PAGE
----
Providing us with lots of portable power, batteries are part of our everyday life and inside almost everything we use. Many batteries are now rechargeable, and contain heavy metals like mercury, lead, cadmium, and nickel, etc. Non-rechargeable batteries use a lead and sulfuric acid reaction to create energy. All of these materials are toxic or even corrosive, making it necessary to classify batteries as regulated waste. Even though manufacturers of alkaline batteries have replaced heavy metals with materials like steel, zinc, and manganese, it is still a good idea to recycle them. Similar to the fluorescent lamp program, most provinces have initiated a recycling exemption program for batteries. Batteries with toxic characteristics due to heavy metals or acid can still be transported using a simple bill of lading only if they are to be recycled. Otherwise, they need to be manifested properly and shipped from a registered waste generator. Check out our battery recycling page to learn how easy it is to recycle spent batteries, and our Recycle-By-Mail program for more information on how you can forward your spent batteries to our hazardous waste management professionals.

Waste industrial water

Water used in an industrial process cannot be discharged to a drain without some type of treatment or analytical results proving that the waste material meets discharge criteria. All industrial liquids, including water, are considered regulated waste by the Ministry of the Environment. Introducing water into a process will typically change its characteristics by introducing new constituents; even if they are not hazardous the waste water will still require treatment before going to a discharge drain. Federal, provincial and municipal regulations and discharge criteria can vary by region, but the one thing that remains consistent between jurisdictions is the fact that if waste water is not tested or treated to meet discharge criteria, an investigation will be conducted which may result in heavy fines. Protect your company, and the environment, by contacting our company's hazardous waste management experts to learn just how we can help you effectively implement compliant regulated waste disposal methods.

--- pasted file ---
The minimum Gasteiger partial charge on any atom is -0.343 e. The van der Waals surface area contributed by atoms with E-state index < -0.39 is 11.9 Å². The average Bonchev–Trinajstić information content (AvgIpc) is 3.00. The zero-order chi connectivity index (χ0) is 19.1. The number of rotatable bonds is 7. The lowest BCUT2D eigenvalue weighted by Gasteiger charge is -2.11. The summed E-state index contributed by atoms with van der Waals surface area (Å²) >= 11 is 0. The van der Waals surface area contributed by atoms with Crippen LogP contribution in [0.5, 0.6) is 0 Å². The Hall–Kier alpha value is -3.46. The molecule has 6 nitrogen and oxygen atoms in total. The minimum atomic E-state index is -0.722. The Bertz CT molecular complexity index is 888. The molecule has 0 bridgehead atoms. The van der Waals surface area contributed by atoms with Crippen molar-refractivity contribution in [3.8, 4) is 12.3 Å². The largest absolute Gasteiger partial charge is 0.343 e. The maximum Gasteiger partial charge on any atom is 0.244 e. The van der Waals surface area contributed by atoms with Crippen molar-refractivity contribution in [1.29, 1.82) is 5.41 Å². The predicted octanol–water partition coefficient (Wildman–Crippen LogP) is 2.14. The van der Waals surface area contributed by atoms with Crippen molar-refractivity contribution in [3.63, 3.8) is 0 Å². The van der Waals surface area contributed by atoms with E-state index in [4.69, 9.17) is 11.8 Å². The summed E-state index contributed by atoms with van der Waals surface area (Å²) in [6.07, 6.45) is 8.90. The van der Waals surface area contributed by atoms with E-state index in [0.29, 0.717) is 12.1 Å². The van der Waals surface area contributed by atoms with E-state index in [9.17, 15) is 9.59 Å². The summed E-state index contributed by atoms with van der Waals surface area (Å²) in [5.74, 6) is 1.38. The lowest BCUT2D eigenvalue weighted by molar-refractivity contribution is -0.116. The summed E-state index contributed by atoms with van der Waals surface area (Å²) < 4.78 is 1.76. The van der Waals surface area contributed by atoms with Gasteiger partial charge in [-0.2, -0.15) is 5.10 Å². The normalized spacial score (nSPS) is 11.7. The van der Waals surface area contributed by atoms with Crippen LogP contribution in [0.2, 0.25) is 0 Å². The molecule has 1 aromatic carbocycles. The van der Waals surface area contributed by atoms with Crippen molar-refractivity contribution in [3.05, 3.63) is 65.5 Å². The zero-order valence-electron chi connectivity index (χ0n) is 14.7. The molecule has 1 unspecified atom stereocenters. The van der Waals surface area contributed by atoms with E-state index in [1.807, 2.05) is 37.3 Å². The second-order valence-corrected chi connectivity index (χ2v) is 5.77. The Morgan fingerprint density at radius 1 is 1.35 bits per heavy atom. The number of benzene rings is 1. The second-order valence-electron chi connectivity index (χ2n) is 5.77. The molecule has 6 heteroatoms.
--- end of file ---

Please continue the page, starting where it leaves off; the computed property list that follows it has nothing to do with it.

Empty containers

You can’t simply throw an empty metal drum in your metal bin for recycling, and metal companies are not licensed to haul regulated waste. Improperly discarded drums easily catch and hold rain water, and the residue from the material last contained will contaminate this water, creating a liquid waste to dispose of in addition to the regulated waste container. Containers with more than 2.5cm or 3% residue of original volume are classified as regulated waste that must be disposed of by licensed waste transporters in accordance to local regulations. For the management of certain oil fluid containers with less than 50 litres capacity, there are many provincial incentive programs which our organization proudly participates in. Please contact our hazardous waste management professionals to see if your empty containers qualify for an incentive, and to manage your empty containers, and other regulated waste materials, properly.

Unless your company has dedicated resources to manage regulated waste materials properly, it can be overwhelming for someone to manage this portfolio as an added responsibility. To add to the confusion, many provinces and even municipalities have different rules and regulations when it comes to managing IC&I regulated wastes. We are here to help! Don’t take chances with the environment, or your companys reputation, and talk to us first. Our team of hazardous waste management experts can evaluate your companys unique circumstances so as to determine the best method of disposal for all your industrial, commercial or institutional regulated waste materials.